Supply Chain Solutions No.36 – Supplier Scorecard
Been able to effectively manage suppliers in a matrix environment can be complicated as departments and individuals will have a different opinion of which supplier is right for their organisation and business needs. To truly take the lead of Supplier Management a tool is required to benchmark the supplier across all key areas of the business to gain a ranking of the supplier’s overall value.
A supplier scorecard is a great resource to benchmark your supplier’s performance based on reportable and transparent KPIs. Each core area of the business that has a role to play in the supplier must contribute to the score card which will then be weighted to form a total score out of 100. Scorecards should be managed monthly or quarterly; preference is quarterly as it will allow for fluctuations in the business cycle between development and delivery of product.
Supplier Scorecard Format
Below is an indicative scorecard that will be simple to management, Supplier Manager must be responsible for the scorecard completion and corresponding performance and improvement reviews with those suppliers;
- Development; percentage product sampling / engineering completion on time (Key), and or product sampling engineering failure rate (Secondary)
- Quality; percentage finished goods per purchase order approval rating on first time final inspection. If there are self-accredited suppliers conducting quality audits, it will not be feasible to use audits as a KPI; it would be better to use return goods from store or percentage claims.
- Delivery; on-time delivery to the terms described in the purchase order.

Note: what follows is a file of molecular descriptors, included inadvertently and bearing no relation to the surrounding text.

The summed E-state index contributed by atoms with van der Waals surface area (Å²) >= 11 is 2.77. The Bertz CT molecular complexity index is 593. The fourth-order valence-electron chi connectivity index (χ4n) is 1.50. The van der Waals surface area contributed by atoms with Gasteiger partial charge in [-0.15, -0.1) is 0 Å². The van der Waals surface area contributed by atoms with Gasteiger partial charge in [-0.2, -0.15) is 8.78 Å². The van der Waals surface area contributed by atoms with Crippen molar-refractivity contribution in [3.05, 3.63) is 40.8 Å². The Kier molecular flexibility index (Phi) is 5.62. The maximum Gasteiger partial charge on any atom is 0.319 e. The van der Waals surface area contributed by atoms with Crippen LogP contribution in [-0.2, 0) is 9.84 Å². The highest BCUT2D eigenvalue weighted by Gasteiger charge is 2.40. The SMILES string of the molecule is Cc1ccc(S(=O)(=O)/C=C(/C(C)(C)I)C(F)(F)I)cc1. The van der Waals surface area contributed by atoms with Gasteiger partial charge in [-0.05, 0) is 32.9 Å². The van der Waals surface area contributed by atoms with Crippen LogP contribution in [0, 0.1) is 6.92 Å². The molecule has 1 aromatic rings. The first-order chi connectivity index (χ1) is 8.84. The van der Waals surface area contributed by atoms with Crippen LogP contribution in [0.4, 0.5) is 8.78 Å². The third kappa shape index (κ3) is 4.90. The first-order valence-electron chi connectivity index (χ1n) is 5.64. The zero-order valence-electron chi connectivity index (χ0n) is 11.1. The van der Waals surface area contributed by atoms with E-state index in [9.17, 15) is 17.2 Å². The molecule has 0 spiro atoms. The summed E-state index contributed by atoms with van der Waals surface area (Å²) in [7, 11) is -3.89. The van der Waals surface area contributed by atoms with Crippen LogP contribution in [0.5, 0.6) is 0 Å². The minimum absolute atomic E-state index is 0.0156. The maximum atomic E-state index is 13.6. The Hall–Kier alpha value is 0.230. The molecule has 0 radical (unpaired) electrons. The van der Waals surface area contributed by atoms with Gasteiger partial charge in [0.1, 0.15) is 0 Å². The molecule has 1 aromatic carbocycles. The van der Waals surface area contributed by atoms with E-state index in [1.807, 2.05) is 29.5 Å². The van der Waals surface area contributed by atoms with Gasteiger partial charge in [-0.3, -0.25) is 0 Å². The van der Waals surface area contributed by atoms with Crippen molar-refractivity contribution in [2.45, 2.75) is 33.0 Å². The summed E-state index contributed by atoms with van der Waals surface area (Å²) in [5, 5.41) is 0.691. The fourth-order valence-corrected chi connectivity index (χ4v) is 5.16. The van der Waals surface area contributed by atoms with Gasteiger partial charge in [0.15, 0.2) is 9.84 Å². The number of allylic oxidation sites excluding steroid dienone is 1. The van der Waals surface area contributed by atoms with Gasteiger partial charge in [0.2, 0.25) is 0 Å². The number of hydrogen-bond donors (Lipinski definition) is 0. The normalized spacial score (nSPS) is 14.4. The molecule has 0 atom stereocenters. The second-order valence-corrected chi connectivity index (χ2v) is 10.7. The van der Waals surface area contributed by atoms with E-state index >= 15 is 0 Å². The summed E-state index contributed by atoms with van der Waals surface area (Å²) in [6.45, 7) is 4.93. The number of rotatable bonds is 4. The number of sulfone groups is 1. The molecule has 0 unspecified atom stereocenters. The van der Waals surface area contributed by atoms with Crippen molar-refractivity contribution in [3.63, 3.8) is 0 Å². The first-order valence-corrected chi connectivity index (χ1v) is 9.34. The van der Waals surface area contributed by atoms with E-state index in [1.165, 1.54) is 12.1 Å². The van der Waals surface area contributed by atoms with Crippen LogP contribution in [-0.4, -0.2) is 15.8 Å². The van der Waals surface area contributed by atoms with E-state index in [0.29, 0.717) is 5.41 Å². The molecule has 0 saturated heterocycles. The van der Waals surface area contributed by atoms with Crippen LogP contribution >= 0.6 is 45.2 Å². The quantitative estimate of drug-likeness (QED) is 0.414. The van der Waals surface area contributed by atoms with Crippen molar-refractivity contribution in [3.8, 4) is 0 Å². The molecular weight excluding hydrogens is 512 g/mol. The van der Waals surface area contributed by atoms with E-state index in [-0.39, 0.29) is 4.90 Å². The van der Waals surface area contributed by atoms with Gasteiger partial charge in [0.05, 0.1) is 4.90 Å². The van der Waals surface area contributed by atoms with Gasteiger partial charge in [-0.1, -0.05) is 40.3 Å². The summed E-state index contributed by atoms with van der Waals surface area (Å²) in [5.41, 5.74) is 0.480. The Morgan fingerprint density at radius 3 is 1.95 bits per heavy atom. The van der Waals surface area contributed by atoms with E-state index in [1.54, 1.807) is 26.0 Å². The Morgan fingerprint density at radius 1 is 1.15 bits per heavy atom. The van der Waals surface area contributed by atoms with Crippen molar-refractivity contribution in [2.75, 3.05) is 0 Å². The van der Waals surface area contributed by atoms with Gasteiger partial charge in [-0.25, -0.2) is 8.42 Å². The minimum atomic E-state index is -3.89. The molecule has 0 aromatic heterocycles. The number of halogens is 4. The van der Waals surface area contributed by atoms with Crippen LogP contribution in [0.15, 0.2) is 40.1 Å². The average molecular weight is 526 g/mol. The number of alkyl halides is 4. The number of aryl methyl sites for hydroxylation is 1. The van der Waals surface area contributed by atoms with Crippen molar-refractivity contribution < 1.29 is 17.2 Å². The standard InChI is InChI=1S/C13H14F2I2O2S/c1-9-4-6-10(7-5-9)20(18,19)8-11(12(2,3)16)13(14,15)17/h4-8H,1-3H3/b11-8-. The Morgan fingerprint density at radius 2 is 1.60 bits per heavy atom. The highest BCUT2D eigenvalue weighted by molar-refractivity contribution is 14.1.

- Service or Value; price is one part of the value given by the vendor and can be measured by purchase price variance or margin contribution, both of which can be influenced by factors other than the supplier. I have seen service used as an arbitrary non-benchmarkable score where development/engineering, procurement and quality each give a supplier a rating out of 10 which is then averaged to formulate the score which generally gives a fair assessment.
From the four key areas above, 25 points can be contributed to form a score out of 100 points. The score can be weighted in any way preferred to suit your business needs
By performing the benchmarking, all suppliers will be ranked with a score out of 100, which will then form a ranking list. From the scorecard score supplier management can draft a corrective action plan for each supplier, responsibility and due completion. Scorecards and corrective action plans need to be discussed with suppliers periodically as defined by scorecard update frequency.
Supply Chain should use the scorecard in conjunction with the supplier matrix to determine the buy plan, capacity available versus allocation and supplier succession. To have a functional supplier matrix, you need an excellent tool to benchmark suppliers.
Read more about the Supplier Scorecard; http://wp.me/p7z4o2-15
In more sophisticated supplier managed environments the scorecard can be used to level suppliers to denote risk; e.g.,. Level 5 maybe probationary with a warning, level 4 trialling, level 3 standard, level 2 semi self-accredited and level 1 fully self-accredited.
ID Global Concepts are experts in supply chain management. We add value to your supply chain through consultancy or management contract to ensure the business has the best practice systems that are the right fit for your business, customer and meet your value expectations.